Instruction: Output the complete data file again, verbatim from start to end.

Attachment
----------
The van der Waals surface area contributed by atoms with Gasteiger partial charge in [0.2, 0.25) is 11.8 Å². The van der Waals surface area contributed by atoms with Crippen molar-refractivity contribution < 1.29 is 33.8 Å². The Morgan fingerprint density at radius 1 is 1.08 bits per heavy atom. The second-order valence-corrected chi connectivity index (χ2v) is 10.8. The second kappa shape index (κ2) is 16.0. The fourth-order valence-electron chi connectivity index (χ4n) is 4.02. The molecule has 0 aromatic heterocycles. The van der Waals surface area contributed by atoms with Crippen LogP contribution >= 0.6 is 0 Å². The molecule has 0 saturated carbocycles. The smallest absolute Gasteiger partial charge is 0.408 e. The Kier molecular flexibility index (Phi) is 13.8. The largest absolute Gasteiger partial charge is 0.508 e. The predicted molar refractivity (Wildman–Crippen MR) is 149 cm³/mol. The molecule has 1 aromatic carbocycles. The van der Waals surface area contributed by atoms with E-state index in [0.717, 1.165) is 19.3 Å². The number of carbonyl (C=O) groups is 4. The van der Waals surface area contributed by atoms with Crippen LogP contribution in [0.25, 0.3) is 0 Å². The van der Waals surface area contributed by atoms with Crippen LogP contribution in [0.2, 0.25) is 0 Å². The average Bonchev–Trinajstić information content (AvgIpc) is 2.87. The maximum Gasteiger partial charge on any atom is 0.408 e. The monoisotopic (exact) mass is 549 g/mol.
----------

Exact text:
The van der Waals surface area contributed by atoms with Gasteiger partial charge in [0.2, 0.25) is 11.8 Å². The van der Waals surface area contributed by atoms with Crippen molar-refractivity contribution < 1.29 is 33.8 Å². The Morgan fingerprint density at radius 1 is 1.08 bits per heavy atom. The second-order valence-corrected chi connectivity index (χ2v) is 10.8. The second kappa shape index (κ2) is 16.0. The fourth-order valence-electron chi connectivity index (χ4n) is 4.02. The molecule has 0 aromatic heterocycles. The van der Waals surface area contributed by atoms with Crippen LogP contribution >= 0.6 is 0 Å². The molecule has 0 saturated carbocycles. The smallest absolute Gasteiger partial charge is 0.408 e. The Kier molecular flexibility index (Phi) is 13.8. The largest absolute Gasteiger partial charge is 0.508 e. The predicted molar refractivity (Wildman–Crippen MR) is 149 cm³/mol. The molecule has 1 aromatic carbocycles. The van der Waals surface area contributed by atoms with E-state index in [0.717, 1.165) is 19.3 Å². The number of carbonyl (C=O) groups is 4. The van der Waals surface area contributed by atoms with Crippen LogP contribution in [0.25, 0.3) is 0 Å². The van der Waals surface area contributed by atoms with Crippen LogP contribution in [0.2, 0.25) is 0 Å². The average Bonchev–Trinajstić information content (AvgIpc) is 2.87. The maximum Gasteiger partial charge on any atom is 0.408 e. The monoisotopic (exact) mass is 549 g/mol.